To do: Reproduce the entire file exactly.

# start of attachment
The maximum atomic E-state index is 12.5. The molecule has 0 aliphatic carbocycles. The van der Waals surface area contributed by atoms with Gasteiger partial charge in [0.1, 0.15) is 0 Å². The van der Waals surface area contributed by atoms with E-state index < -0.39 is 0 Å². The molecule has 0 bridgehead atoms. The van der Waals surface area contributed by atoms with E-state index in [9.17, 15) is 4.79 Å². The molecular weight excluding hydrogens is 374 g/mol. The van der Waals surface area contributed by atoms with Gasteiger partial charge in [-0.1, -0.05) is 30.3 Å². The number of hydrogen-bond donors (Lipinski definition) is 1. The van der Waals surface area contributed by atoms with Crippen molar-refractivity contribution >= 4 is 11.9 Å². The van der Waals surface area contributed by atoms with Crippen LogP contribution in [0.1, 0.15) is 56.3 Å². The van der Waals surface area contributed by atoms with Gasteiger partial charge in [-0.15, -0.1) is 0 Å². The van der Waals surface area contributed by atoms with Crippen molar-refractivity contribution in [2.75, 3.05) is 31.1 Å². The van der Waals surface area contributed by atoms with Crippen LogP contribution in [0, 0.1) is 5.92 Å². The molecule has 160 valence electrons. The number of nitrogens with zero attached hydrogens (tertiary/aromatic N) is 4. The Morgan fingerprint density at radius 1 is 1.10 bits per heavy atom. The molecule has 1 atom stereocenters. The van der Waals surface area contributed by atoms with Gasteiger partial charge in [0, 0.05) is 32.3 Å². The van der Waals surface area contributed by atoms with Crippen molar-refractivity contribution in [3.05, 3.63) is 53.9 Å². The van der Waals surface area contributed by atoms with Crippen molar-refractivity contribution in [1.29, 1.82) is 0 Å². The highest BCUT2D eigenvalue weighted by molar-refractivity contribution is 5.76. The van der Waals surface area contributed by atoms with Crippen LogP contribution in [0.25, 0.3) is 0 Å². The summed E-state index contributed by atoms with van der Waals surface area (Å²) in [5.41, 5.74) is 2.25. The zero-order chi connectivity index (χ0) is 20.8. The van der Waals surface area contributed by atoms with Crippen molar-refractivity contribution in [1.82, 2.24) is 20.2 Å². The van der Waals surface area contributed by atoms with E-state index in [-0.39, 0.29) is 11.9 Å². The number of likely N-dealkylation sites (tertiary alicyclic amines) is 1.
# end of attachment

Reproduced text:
The maximum atomic E-state index is 12.5. The molecule has 0 aliphatic carbocycles. The van der Waals surface area contributed by atoms with Gasteiger partial charge in [0.1, 0.15) is 0 Å². The van der Waals surface area contributed by atoms with E-state index < -0.39 is 0 Å². The molecule has 0 bridgehead atoms. The van der Waals surface area contributed by atoms with E-state index in [9.17, 15) is 4.79 Å². The molecular weight excluding hydrogens is 374 g/mol. The van der Waals surface area contributed by atoms with Gasteiger partial charge in [-0.1, -0.05) is 30.3 Å². The number of hydrogen-bond donors (Lipinski definition) is 1. The van der Waals surface area contributed by atoms with Crippen molar-refractivity contribution >= 4 is 11.9 Å². The van der Waals surface area contributed by atoms with Crippen LogP contribution in [0.1, 0.15) is 56.3 Å². The van der Waals surface area contributed by atoms with Gasteiger partial charge in [-0.15, -0.1) is 0 Å². The van der Waals surface area contributed by atoms with Crippen molar-refractivity contribution in [2.75, 3.05) is 31.1 Å². The van der Waals surface area contributed by atoms with Crippen LogP contribution in [0, 0.1) is 5.92 Å². The molecule has 160 valence electrons. The number of nitrogens with zero attached hydrogens (tertiary/aromatic N) is 4. The Morgan fingerprint density at radius 1 is 1.10 bits per heavy atom. The molecule has 1 atom stereocenters. The van der Waals surface area contributed by atoms with Gasteiger partial charge in [0, 0.05) is 32.3 Å². The van der Waals surface area contributed by atoms with Crippen molar-refractivity contribution in [3.05, 3.63) is 53.9 Å². The van der Waals surface area contributed by atoms with Crippen molar-refractivity contribution in [1.29, 1.82) is 0 Å². The highest BCUT2D eigenvalue weighted by molar-refractivity contribution is 5.76. The van der Waals surface area contributed by atoms with Crippen LogP contribution in [0.25, 0.3) is 0 Å². The summed E-state index contributed by atoms with van der Waals surface area (Å²) in [5.41, 5.74) is 2.25. The zero-order chi connectivity index (χ0) is 20.8. The van der Waals surface area contributed by atoms with Crippen molar-refractivity contribution in [1.82, 2.24) is 20.2 Å². The van der Waals surface area contributed by atoms with E-state index in [-0.39, 0.29) is 11.9 Å². The number of likely N-dealkylation sites (tertiary alicyclic amines) is 1.